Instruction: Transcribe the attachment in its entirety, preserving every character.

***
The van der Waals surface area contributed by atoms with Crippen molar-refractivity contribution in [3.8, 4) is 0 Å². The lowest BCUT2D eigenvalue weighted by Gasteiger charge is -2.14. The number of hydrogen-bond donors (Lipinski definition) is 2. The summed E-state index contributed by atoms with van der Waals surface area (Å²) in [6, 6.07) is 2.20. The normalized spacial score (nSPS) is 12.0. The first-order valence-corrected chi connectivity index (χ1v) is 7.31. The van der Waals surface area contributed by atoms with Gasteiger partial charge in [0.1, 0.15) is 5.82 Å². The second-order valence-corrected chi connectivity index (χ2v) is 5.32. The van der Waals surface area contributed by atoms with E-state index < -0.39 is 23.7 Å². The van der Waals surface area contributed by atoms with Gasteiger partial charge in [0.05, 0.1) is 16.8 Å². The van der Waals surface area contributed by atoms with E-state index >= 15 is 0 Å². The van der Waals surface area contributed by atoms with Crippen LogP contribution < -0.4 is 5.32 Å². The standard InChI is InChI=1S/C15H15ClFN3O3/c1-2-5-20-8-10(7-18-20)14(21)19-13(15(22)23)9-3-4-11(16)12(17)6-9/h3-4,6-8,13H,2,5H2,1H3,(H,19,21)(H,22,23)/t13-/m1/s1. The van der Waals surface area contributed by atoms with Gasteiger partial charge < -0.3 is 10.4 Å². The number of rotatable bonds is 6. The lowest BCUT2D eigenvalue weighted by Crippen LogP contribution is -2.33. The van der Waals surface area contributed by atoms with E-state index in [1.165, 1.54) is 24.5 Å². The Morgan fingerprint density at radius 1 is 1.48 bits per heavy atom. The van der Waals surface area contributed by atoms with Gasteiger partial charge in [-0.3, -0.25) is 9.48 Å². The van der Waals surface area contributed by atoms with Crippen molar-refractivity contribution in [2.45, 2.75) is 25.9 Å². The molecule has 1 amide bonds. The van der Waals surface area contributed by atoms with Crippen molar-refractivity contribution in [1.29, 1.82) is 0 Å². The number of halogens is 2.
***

The van der Waals surface area contributed by atoms with Crippen molar-refractivity contribution in [3.8, 4) is 0 Å². The lowest BCUT2D eigenvalue weighted by Gasteiger charge is -2.14. The number of hydrogen-bond donors (Lipinski definition) is 2. The summed E-state index contributed by atoms with van der Waals surface area (Å²) in [6, 6.07) is 2.20. The normalized spacial score (nSPS) is 12.0. The first-order valence-corrected chi connectivity index (χ1v) is 7.31. The van der Waals surface area contributed by atoms with Gasteiger partial charge in [0.1, 0.15) is 5.82 Å². The second-order valence-corrected chi connectivity index (χ2v) is 5.32. The van der Waals surface area contributed by atoms with E-state index < -0.39 is 23.7 Å². The van der Waals surface area contributed by atoms with Gasteiger partial charge in [0.05, 0.1) is 16.8 Å². The van der Waals surface area contributed by atoms with E-state index >= 15 is 0 Å². The van der Waals surface area contributed by atoms with Crippen LogP contribution < -0.4 is 5.32 Å². The standard InChI is InChI=1S/C15H15ClFN3O3/c1-2-5-20-8-10(7-18-20)14(21)19-13(15(22)23)9-3-4-11(16)12(17)6-9/h3-4,6-8,13H,2,5H2,1H3,(H,19,21)(H,22,23)/t13-/m1/s1. The van der Waals surface area contributed by atoms with Gasteiger partial charge < -0.3 is 10.4 Å². The number of rotatable bonds is 6. The lowest BCUT2D eigenvalue weighted by Crippen LogP contribution is -2.33. The van der Waals surface area contributed by atoms with E-state index in [1.165, 1.54) is 24.5 Å². The Morgan fingerprint density at radius 1 is 1.48 bits per heavy atom. The van der Waals surface area contributed by atoms with Gasteiger partial charge in [-0.3, -0.25) is 9.48 Å². The van der Waals surface area contributed by atoms with Crippen molar-refractivity contribution in [2.45, 2.75) is 25.9 Å². The molecule has 1 amide bonds. The van der Waals surface area contributed by atoms with Crippen molar-refractivity contribution in [1.29, 1.82) is 0 Å². The number of halogens is 2.